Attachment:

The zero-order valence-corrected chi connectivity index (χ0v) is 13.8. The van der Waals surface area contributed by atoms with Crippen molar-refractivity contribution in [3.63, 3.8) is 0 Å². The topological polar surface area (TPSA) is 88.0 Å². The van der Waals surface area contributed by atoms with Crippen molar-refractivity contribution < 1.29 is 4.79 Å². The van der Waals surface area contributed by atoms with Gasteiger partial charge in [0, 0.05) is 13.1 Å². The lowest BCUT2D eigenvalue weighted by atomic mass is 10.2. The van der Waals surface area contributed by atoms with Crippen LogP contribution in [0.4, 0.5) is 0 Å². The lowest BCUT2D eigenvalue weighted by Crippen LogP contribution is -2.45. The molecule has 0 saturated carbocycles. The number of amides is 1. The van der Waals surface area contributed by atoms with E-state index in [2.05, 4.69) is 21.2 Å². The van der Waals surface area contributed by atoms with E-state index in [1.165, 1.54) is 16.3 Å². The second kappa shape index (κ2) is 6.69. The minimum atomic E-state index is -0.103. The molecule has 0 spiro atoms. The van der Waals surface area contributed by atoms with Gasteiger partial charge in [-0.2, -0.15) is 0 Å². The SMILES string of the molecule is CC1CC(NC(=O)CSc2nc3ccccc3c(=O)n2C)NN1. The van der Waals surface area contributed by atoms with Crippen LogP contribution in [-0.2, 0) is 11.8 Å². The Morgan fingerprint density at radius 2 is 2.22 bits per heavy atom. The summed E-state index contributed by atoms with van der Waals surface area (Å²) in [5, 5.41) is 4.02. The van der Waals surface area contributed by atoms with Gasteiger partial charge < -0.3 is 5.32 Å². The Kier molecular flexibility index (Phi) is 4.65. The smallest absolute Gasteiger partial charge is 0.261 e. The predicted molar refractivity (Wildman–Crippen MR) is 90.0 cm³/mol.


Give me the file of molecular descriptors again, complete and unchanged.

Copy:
The zero-order valence-corrected chi connectivity index (χ0v) is 13.8. The van der Waals surface area contributed by atoms with Crippen molar-refractivity contribution in [3.63, 3.8) is 0 Å². The topological polar surface area (TPSA) is 88.0 Å². The van der Waals surface area contributed by atoms with Crippen molar-refractivity contribution < 1.29 is 4.79 Å². The van der Waals surface area contributed by atoms with Gasteiger partial charge in [0, 0.05) is 13.1 Å². The lowest BCUT2D eigenvalue weighted by atomic mass is 10.2. The van der Waals surface area contributed by atoms with Crippen LogP contribution in [0.4, 0.5) is 0 Å². The lowest BCUT2D eigenvalue weighted by Crippen LogP contribution is -2.45. The molecule has 0 saturated carbocycles. The number of amides is 1. The van der Waals surface area contributed by atoms with E-state index in [2.05, 4.69) is 21.2 Å². The van der Waals surface area contributed by atoms with E-state index in [1.165, 1.54) is 16.3 Å². The second kappa shape index (κ2) is 6.69. The minimum atomic E-state index is -0.103. The molecule has 0 spiro atoms. The van der Waals surface area contributed by atoms with Gasteiger partial charge in [-0.2, -0.15) is 0 Å². The SMILES string of the molecule is CC1CC(NC(=O)CSc2nc3ccccc3c(=O)n2C)NN1. The van der Waals surface area contributed by atoms with Crippen LogP contribution in [-0.2, 0) is 11.8 Å². The Morgan fingerprint density at radius 2 is 2.22 bits per heavy atom. The summed E-state index contributed by atoms with van der Waals surface area (Å²) in [5, 5.41) is 4.02. The van der Waals surface area contributed by atoms with Gasteiger partial charge < -0.3 is 5.32 Å². The Kier molecular flexibility index (Phi) is 4.65. The smallest absolute Gasteiger partial charge is 0.261 e. The predicted molar refractivity (Wildman–Crippen MR) is 90.0 cm³/mol.